Monetizing Beyond Advertising and Freemium

June 8 2009 No Commented

For the third time in as many weeks, I have come across an entrepreneur with great software but is struggling to monetize it.

The problem is that a lot of software targeted at consumers is starting to become cheaper and cheaper to the point of where people have access to an amazing amount of great, free software.

These entrepreneurs, along with countless others, only consider 2 main monetization options…

1) Charge the users per month
2) Use a freemium business model

However, many entrepreneurs get so focused on trying to be the next facebook (or insert the name any other site that has a large number of users) they only focus on going after the consumers.

Doing so not only requires the entrepreneur to figure out how to acquire customers, but also determine how to monetize the users.

The good news is that there is an often overlooked option that addresses both of these issues. Entrepreneurs can license software to larger companies. Larger companies will then provide the software to their customers (either for free or for a cost). This does a few things:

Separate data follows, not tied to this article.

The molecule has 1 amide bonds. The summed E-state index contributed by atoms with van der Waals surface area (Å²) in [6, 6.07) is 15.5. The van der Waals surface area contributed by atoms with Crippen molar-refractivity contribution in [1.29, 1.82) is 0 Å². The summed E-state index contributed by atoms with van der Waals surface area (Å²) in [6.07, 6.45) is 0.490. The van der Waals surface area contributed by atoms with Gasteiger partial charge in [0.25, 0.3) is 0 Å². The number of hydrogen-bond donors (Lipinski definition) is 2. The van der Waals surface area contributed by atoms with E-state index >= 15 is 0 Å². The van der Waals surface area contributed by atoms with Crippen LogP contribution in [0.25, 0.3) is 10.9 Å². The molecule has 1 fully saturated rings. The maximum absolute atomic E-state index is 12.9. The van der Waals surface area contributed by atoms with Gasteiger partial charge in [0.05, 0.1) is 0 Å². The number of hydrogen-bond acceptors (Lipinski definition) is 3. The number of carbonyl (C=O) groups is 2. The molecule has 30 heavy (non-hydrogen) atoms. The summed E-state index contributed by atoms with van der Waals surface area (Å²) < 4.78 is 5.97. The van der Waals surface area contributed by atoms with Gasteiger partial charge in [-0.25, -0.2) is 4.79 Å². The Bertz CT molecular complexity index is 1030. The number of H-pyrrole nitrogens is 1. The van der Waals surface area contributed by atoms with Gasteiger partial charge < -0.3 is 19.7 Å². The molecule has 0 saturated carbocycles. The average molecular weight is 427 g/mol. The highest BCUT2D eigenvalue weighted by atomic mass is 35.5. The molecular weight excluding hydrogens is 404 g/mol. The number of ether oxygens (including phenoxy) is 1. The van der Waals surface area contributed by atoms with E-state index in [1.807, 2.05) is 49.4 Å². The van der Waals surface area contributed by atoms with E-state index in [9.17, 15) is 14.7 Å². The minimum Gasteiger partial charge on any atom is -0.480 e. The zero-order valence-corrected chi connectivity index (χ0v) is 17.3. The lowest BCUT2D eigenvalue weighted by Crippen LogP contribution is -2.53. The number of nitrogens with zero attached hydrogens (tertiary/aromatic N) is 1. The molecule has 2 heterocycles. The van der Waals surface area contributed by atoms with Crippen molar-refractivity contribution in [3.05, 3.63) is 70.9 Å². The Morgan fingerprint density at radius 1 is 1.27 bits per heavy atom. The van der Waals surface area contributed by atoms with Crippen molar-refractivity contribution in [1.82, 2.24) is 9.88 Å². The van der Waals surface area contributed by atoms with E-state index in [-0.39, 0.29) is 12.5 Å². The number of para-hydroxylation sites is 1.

1) Comes with its own distribution channel
2) Allows you to make a few big sales as opposed to thousands (tens of thousands or even hundreds of thousands) of smaller ones
3) Will likely require much less start up capital.

A recent deal involved an entrepreneur that licensed his software to a company for $100,000. He is now looking for angel investments to raise money so he can take try to sell the software to consumers. My recommendation…. try to sell more $100,000 deals. Then, if you would like, you can take that capital and develop your direct to consumer offering.

The WSJ had an article today about personal finance tools.
Taking our monetization method of licensing the software, one of these financial software providers could license their technology to a bank or financial services firm who could provide it for free to their customers.

The bank or firm would then be providing a great tool and adding serious value to their services. Also, many print publications are trying to figure out how to adjust to the online business model. Maybe a publication like Smart Money could license the technology and provide all subscribers with a really valuable tool for being a member.

This is by no means a new idea, it just happens to be one that gets overlooked far too often by developers seeking 9 figure valuations.

Read the original article here.